Today was the last day of the last job I will ever have. I remain serially unemployable. For the past four months, I’ve wrestled with whether or not I should attempt to stick it out for the entirety of my three-year employment agreement, or surrender to the freedom that comes with being, once again, an entrepreneur. My decision to leave was illogical, unwise, risky, and perfectly liberating.
I’m thankful for the time I had the privilege to lead an incredible team of people who bled yellow and black. You know who you are, and I sincerely thank you. Keep doing the right thing!
Although I don’t have a definitive plan going forward, it should not surprise anyone that it will involve a big dream, a team of talented people, and a purpose and goal of doing something that can only be done together. It’s not what you do, but who you are that matters most.
The first thing most people will ask you after exchanging names is “what do you do?” In most cases, it’s a way of sizing you up, which is especially true with men, including me at times. Furthermore, when we talk about others, we typically are quick to point out what they do professionally, or what they’ve accomplished. As for me, my identity is much more than what I do or have done as an entrepreneur.
Early in my entrepreneurial career, it was common for me to work 12-16 hours per day. I thought that working long hours to the point of exhaustion demonstrated that I was a “man.” I was wrong. Last year, Mike Van Hoozer shared with me a simple way of deciphering between one’s identity and roles (see pic.) This simple exercise was very helpful, because it allowed me to visually see that who I am, isn’t defined by what I do.
I circled twice what’s most important to me, and where failure isn’t an option. It helps to have a partner to share the results of this exercise with, because everyone needs support, encouragement, and accountability.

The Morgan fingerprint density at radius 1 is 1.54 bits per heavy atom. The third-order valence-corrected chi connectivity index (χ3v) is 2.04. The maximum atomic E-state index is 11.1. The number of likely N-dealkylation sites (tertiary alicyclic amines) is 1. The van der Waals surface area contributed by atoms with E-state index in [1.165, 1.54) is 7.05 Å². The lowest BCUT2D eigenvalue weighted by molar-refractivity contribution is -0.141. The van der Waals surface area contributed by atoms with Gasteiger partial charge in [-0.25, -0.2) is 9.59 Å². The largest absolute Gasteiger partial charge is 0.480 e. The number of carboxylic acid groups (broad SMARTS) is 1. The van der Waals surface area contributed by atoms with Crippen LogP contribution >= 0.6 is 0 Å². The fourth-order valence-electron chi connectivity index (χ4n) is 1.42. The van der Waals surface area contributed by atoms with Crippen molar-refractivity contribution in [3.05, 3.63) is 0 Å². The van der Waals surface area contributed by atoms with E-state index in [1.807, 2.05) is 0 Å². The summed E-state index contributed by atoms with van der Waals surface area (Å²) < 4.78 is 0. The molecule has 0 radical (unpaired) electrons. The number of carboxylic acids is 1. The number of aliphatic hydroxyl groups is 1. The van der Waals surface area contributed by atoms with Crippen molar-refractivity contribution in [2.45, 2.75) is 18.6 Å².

My first challenge to you is to do this simple exercise, circle what’s most important to you, and then start taking the steps towards positive change.
The second challenge is the next time someone asks you what you do, make something up. If you can’t think of anything, tell them you work for A&B Elevator, and you’re a shaft inspector.
Morale of the story…don’t be defined by your job, be defined by your character.
To date I have either started and sold or bought and sold nine companies including DOYLES. Not one of those companies was on purpose. In other words, I didn’t deliberately start the company because it was something I was passionate about. In every case it was opportunistic. I saw a problem and wanted to fix it, or I thought I could buy a business and fix it, revolutionize it, etc. Furthermore, no business I have built has been something I was passionate about, which has come as a recent revelation to me. Being driven is different than being passionate. I’ve always been driven, however only now am I beginning to think about what I’m passionate about and what my purpose is in life. In part I think my purpose is to promote transparency, acceptance, and do the right thing hoping to influence others to do the same. It’s an exciting time for me as I continue to reflect on my life and dream about what the next chapter will look like. For some “reason” I think it may include horses.